The 54-year-old gas pipe that blew up in San Bruno killing at least seven also happens to run through residential areas of northern Mountain View.
Known as Line 132, the 54-year-old pipeline runs down the Peninsula from San Francisco along the Interstate 280-Junipero Serra Boulevard corridor but snakes into populated areas in Palo Alto and Mountain View on its way southward.
The line has not been replaced since its installation, PG&E spokeswoman Katie Romans said Friday.
Romans said the 30-inch steel pipeline was installed in 1956. The entire 51.5-mile gas line runs from Milpitas along California State Route 237 and Interstate 880 and ends in San Francisco at 23rd Avenue and Illinois Street, she said.
A 31.9-mile segment of Line 132 has been identified as needing retrofitting as part of PG&E's In-Line Inspection major capital-improvements projects for 2012, according to a PG&E report. It was not immediately clear if the Palo Alto and Mountain View segments are included in the 31.9 miles.
Line 132 is one of 10 aging pipelines scheduled for a retrofit, none of which currently can be inspected using the latest technology, called "smart pigging." Pigging is an industry term referring to the process by which a data-gathering instrument travels within a pipeline to accurately assess steel-pipe wall thickness and look for weakened metal due to corrosion and damage, according to a PG&E report.
Two other gas-transmission lines also run through Palo Alto, Menlo Park and Mountain View: Line 101 and Line 109, Romans said.
Line 109 is also located in the Highway 280-Junipero Serra corridor, and Line 101 runs near the U.S. Highway 101, according to a California Department of Conservation map.
The lines change diameter along the route, with a maximum of 30 inches, she said. She declined to give exact locations of lines 101 or 109, citing security concerns.
In Palo Alto, Line 132 runs along Page Mill Road and Oregon Expressway. It turns south on Alma Street, goes left onto El Carmelo Avenue, jogs south onto Waverley Street, then goes eastward on Loma Verde Avenue. It proceeds south on Cowper Street and heads east on Ashton Avenue, then continues south along Middlefield Road through Mountain View.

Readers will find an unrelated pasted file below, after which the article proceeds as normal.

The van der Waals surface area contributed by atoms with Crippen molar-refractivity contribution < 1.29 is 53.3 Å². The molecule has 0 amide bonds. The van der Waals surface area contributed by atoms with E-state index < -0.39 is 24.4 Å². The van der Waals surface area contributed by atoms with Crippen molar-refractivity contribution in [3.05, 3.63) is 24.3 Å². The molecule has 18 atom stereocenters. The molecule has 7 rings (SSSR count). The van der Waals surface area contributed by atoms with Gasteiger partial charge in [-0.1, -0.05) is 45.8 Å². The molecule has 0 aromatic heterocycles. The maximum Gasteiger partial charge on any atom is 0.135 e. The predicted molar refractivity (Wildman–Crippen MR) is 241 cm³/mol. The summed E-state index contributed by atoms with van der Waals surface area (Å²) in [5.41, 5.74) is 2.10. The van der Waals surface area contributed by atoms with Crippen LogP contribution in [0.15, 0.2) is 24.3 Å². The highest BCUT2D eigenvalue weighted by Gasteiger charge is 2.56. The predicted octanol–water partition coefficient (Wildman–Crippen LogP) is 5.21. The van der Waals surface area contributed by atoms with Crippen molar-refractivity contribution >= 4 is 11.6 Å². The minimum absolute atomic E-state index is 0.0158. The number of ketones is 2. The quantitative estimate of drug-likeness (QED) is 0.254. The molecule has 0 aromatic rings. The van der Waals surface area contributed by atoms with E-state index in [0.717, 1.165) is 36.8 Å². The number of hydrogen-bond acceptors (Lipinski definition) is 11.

The last corrosion check on the pipeline was done in November 2009 and the last routine gas-leak surveys, which are above ground, were done on March 2010, she said.
Residents who live on the north side of Ashton in Midtown, in whose back yards PG&E Line 132 is buried, said PG&E and City of Palo Alto Utilities workers showed up as early as last Saturday (Sept. 11), two days after the San Bruno explosion, to inspect the pipeline.
A PG&E inspector used a machine to search for gas leaks in Cindy Campbell's yard but found none, she said. She asked if she could buy a similar detection machine, but the worker said they cost about as much as a small car. City utilities workers also stopped by on Wednesday, she said.
She said the pipe diameter is 24 inches along Ashton.
Residents expressed varying degrees of concern about the risk of a gas explosion in their neighborhood.
"It's a thing not likely to happen. I'm not that concerned. It hasn't been a problem before," said Jane Volpe, a Realtor, adding that both the city and PG&E had also visited her property.
But neighbor Judith Dvorak said she feels uneasy. There are a number of homes that are built too close to the PG&E gas-transfer line, she said.
When she and her husband planned to remodel their house in 1990, extending it into the back yard, they were told by PG&E that their remodel would not work due to the home's proposed proximity to the pipeline, she said. So the Dvoraks changed their plans.
But other neighbors have since rebuilt their homes nearer to the pipes, she said.
"I feel very uneasy especially because of the houses that are too close to the line," Dvorak said. "It's a sore point for us."
Another resident, who asked not to be identified, said that nothing has changed for her because of the San Bruno incident.
"What can I do? It's always been there," she said, referring to the pipeline.
But Campbell wants to use the San Bruno incident as a springboard for ensuring her neighborhood is safe. At an upcoming Ashton block party, Campbell plans on handing out the utilities department's "Gas Pipeline Safety Awareness" brochures and opening up a discussion with her neighbors about the topic.